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My Mama Is a Mermaid

Poetry is one of Lori's favorite ways to share memories, to express feelings, and share what inspires her, so others might be inspired.

My mama is a mermaid.

My mama is a mermaid.

My Mom Really Was a Mermaid, Sort Of

My mother really was a mermaid...well, not on her birth certificate or in her medical records, but she dressed up as one once as you can see in the photo. Mom loved to make her own costumes.

In her fifties, she moved to a small desert community in southern California called Desert Shores by the Salton Sea. She belonged to a group of mature women called Golden Girls. They performed at local events, singing, dancing, and doing little skits. Every year there was a little parade and folks had to make their own floats. The Golden Girls made a float that was a fish. Mom made her way to the top of that fish and took a seat facing the crowd. She hammed it up and blew bubbles and kisses. I am sorry I missed it. I couldn't be there.

So here's a mystical mermaid story in poetry based loosely on my mother the mermaid.

Playing with little fishies.

Playing with little fishies.

My Mama is a Mermaid

There was a pretty mermaid

who swam throughout the sea,

playing with little fishies,

and whomever else she pleased.

She'd flit and dart to tease them,

playing tag and hide -n- seek,

they never caught or tagged her,

so great was her technique.

One day she came to the shore,

rode a fish float down the street,

blowing bubbles to the crowd,

and singing songs to greet.

The Mermaid thrilled the people,

blowing kisses to them all,

"I love you all so dearly,"

she told grown-ups and the small.

The people loved her so,

they blew bubbles back her way,

she clapped each one in her hands,

like a little child at play.

They blew bubbles back her way.

They blew bubbles back her way.

When the parade was complete,

she was carried back to sea,

she swam to entertain the crowd

with great vigor and esprit.

She waved goodbye to the throng

with a promise to return,

Tears were shed by everyone,

and she wept for them in turn.

She swam to entertain the crowd with great vigor and esprit.

She swam to entertain the crowd with great vigor and esprit.

The town set a watchman

to survey with vigilance,

no one ever doubting that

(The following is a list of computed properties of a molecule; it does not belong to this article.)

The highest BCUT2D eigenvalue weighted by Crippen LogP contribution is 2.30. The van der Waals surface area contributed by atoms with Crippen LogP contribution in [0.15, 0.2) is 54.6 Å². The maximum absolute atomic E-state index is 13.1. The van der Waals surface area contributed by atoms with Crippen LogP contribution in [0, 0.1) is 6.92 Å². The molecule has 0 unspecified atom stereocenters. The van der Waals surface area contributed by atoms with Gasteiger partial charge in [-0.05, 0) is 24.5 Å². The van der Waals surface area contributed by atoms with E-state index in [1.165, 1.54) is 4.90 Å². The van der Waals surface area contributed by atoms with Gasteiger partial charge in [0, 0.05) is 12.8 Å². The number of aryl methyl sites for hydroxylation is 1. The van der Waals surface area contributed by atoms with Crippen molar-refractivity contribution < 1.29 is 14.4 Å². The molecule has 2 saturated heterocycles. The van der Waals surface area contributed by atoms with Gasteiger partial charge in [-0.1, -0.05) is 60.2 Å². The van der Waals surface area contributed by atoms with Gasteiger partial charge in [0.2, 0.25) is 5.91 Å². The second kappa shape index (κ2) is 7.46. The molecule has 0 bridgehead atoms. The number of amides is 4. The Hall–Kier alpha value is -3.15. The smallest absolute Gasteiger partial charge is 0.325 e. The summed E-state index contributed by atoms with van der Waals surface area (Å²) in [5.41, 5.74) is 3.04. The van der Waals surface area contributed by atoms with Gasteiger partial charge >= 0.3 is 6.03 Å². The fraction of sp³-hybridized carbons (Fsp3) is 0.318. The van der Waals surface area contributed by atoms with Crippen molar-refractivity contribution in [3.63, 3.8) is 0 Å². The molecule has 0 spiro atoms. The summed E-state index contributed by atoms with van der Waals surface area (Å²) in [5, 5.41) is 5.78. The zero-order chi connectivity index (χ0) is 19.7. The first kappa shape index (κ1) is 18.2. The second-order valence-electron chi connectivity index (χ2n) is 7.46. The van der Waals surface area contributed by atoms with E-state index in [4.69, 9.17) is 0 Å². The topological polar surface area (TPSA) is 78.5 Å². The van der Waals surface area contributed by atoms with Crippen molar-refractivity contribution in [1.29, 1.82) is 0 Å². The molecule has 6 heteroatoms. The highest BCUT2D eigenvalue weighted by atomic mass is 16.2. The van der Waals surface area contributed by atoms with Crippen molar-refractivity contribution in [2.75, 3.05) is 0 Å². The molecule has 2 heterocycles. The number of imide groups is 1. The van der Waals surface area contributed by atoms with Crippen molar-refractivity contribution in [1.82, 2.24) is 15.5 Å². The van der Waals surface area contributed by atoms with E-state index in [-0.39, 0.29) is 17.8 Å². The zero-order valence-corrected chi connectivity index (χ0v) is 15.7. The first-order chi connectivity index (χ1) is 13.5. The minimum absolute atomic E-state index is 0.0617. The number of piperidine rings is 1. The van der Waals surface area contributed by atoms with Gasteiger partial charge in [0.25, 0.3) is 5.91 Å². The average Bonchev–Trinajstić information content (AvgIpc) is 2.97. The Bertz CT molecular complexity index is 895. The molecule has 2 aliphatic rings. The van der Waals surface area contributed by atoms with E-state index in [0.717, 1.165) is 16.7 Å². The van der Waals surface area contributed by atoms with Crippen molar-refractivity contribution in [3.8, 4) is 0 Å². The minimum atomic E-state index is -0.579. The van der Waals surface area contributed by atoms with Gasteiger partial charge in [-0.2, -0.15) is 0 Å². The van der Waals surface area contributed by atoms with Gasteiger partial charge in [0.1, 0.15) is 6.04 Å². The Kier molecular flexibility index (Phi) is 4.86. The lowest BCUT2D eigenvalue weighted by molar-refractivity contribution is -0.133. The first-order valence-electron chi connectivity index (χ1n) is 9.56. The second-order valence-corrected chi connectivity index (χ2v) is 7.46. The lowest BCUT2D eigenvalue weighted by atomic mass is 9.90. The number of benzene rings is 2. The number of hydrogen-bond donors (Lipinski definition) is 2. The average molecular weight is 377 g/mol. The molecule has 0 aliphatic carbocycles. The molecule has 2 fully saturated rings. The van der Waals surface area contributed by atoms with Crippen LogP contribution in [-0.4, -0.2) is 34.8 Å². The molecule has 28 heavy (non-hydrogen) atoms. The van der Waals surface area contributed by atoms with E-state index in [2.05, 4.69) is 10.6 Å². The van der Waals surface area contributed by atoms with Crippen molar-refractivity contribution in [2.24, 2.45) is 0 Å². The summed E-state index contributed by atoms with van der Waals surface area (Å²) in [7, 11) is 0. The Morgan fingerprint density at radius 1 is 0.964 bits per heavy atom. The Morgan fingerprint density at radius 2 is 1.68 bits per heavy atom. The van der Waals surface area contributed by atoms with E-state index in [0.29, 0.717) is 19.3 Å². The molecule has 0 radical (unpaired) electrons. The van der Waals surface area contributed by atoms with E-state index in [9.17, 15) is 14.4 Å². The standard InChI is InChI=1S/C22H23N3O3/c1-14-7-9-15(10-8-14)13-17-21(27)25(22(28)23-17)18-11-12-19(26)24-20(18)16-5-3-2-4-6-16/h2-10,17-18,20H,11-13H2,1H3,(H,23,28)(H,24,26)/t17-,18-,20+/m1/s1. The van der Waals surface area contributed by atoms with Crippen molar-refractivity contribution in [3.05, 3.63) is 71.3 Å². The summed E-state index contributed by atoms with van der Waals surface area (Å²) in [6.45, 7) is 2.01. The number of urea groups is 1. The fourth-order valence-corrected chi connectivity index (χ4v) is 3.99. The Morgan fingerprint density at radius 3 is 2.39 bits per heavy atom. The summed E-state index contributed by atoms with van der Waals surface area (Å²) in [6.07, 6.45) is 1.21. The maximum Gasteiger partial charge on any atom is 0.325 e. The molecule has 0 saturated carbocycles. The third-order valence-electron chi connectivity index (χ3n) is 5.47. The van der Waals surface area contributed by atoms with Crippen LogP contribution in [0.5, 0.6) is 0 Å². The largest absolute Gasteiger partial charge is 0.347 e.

her return was imminent.

So it was one afternoon

the watchman spied her coming,

along with a wee companion,

who equally was stunning.

Little did the town folk know

I was the mermaid's daughter,

swimming beside my mama,

and splashing in the water.

I'm the second generation,

they say I am just as chic,

a colorful sea maiden

or a goddess of the Greek.

I hope to ride a fish float

one day to wow a crowd,

following Mama's fin steps,

sure to make her proud.

Following Mama's footsteps.

Following Mama's footsteps.

My Mother the Easter Bunny

Wasn't that fun? Mom was a ham and knew how to work a crowd, and she was a heck of a good dancer. But sing? No, we always begged her not to. I'm sure with all the other Golden Girls singing her voice was drowned out.

Some of my mother's other costumes over the years were pretty amazing. One year when my sisters and I were very little, Mom dressed up as the Easter Bunny. She had a white hood with large bunny ears on top that fit over her head. Her face showed but she used white makeup on it and drew on whiskers. The bodysuit was also white and covered her from neck to toe. Her hands and feet were covered. She held a large easter basket and handed out eggs with candy in them. One year we were in the back yard at my aunt's house and my cousins and are little friends were playing with the Easter Bunny. All of a sudden the children started saying, "Your Lori's and Christy's mother." WHAT? My mother denied it.

"Oh no, I am the Easter Bunny."

"No your not, your Lori's and Christy's mommy."

My mother tried to distract them by amping up her antics and enticing them with more candy. They weren't buying it. This whole time I'm traumatized. I really believed she was the Easter Bunny. If they were telling the truth, well, I would be devastated.

As the children persisted one of them said, "Yes you are, we can see your dark hair peeking out the bottom of your hood." I looked at it and gasped. They were right, black hair right in front of my eyes. But then I thought, lots of people have dark hair, it could be the Easter Bunny's helper like Santa had helpers posing as him in malls and department stores.

"Look," someone said, "she has buck teeth like their mom too."

My mom was not bucktoothed but she had a very toothy grin. She was a beautiful woman and her smile enhanced her looks. But I scrutinized every inch of her face and much to my horror, I realized Mom was the Easter Bunny. I felt betrayed and very stupid for being so gullible. I got over it after a while.

Raggedy Ann, Saloon Gal, Sheriff in a Tall Hat

One year my mom made Raggedy Ann and Andy costumes for her and my dad for a costume party with their dance club. It was so professional looking it could have been sold for a hefty sum at a costume shop.

With the Golden Girls, she also dressed as a Saloon gal with her push up corset and feather hair adornment. Mom had a small bust but managed to work up some cleavage. She was also flirty and men thought she was pretty cute.

Another time she dressed as a sheriff with a ten-gallon hat, chaps, a couple of six guns, and a Sam Elliott mustache. Mom was a little bitty thing. Five feet tall and one hundred ten pounds soaking wet so it was a pretty funny costume. When my mom was angry she was an imposing figure and you can see it in her sheriff costume.

My mom the saloon floozy.

My mom the saloon floozy.

© 2017 Lori Colbo

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